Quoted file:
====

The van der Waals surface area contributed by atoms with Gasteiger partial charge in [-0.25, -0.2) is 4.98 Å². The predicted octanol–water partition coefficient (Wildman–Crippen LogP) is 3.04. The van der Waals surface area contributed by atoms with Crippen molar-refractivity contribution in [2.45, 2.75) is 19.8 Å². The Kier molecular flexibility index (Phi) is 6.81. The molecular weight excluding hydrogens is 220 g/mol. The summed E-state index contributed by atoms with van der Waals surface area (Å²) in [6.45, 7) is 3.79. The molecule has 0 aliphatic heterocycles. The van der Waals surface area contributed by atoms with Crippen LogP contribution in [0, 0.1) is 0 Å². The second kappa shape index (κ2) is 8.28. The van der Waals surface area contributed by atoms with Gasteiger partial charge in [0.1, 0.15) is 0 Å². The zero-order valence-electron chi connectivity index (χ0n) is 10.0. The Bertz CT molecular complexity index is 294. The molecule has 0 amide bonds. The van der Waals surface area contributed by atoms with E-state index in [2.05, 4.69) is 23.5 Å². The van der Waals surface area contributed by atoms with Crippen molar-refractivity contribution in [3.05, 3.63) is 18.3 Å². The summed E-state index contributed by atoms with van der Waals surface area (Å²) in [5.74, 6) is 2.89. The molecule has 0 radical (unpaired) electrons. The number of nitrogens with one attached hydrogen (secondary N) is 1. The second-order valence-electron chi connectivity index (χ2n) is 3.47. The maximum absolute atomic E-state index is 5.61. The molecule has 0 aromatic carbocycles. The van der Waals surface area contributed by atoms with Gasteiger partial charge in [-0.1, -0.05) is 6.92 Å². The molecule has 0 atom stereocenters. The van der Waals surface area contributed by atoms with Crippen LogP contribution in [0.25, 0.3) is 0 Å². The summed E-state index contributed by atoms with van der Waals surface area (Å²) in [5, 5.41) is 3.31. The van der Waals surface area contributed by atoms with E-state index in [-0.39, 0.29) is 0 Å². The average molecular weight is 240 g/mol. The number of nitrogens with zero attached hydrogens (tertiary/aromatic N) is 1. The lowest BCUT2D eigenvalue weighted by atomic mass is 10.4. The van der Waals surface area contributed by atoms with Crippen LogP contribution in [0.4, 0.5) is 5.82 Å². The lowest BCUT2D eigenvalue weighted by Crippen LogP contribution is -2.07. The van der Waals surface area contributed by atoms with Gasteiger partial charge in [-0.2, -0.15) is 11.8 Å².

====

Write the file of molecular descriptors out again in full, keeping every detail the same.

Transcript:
The van der Waals surface area contributed by atoms with Gasteiger partial charge in [-0.25, -0.2) is 4.98 Å². The predicted octanol–water partition coefficient (Wildman–Crippen LogP) is 3.04. The van der Waals surface area contributed by atoms with Crippen molar-refractivity contribution in [2.45, 2.75) is 19.8 Å². The Kier molecular flexibility index (Phi) is 6.81. The molecular weight excluding hydrogens is 220 g/mol. The summed E-state index contributed by atoms with van der Waals surface area (Å²) in [6.45, 7) is 3.79. The molecule has 0 aliphatic heterocycles. The van der Waals surface area contributed by atoms with Crippen LogP contribution in [0, 0.1) is 0 Å². The second kappa shape index (κ2) is 8.28. The van der Waals surface area contributed by atoms with Gasteiger partial charge in [0.1, 0.15) is 0 Å². The zero-order valence-electron chi connectivity index (χ0n) is 10.0. The Bertz CT molecular complexity index is 294. The molecule has 0 amide bonds. The van der Waals surface area contributed by atoms with E-state index in [2.05, 4.69) is 23.5 Å². The van der Waals surface area contributed by atoms with Crippen molar-refractivity contribution in [3.05, 3.63) is 18.3 Å². The summed E-state index contributed by atoms with van der Waals surface area (Å²) in [5.74, 6) is 2.89. The molecule has 0 radical (unpaired) electrons. The number of nitrogens with one attached hydrogen (secondary N) is 1. The second-order valence-electron chi connectivity index (χ2n) is 3.47. The maximum absolute atomic E-state index is 5.61. The molecule has 0 aromatic carbocycles. The van der Waals surface area contributed by atoms with Gasteiger partial charge in [-0.1, -0.05) is 6.92 Å². The molecule has 0 atom stereocenters. The van der Waals surface area contributed by atoms with Crippen LogP contribution in [0.25, 0.3) is 0 Å². The summed E-state index contributed by atoms with van der Waals surface area (Å²) in [5, 5.41) is 3.31. The van der Waals surface area contributed by atoms with E-state index in [-0.39, 0.29) is 0 Å². The average molecular weight is 240 g/mol. The number of nitrogens with zero attached hydrogens (tertiary/aromatic N) is 1. The lowest BCUT2D eigenvalue weighted by atomic mass is 10.4. The van der Waals surface area contributed by atoms with Crippen LogP contribution in [0.4, 0.5) is 5.82 Å². The lowest BCUT2D eigenvalue weighted by Crippen LogP contribution is -2.07. The van der Waals surface area contributed by atoms with Gasteiger partial charge in [-0.2, -0.15) is 11.8 Å².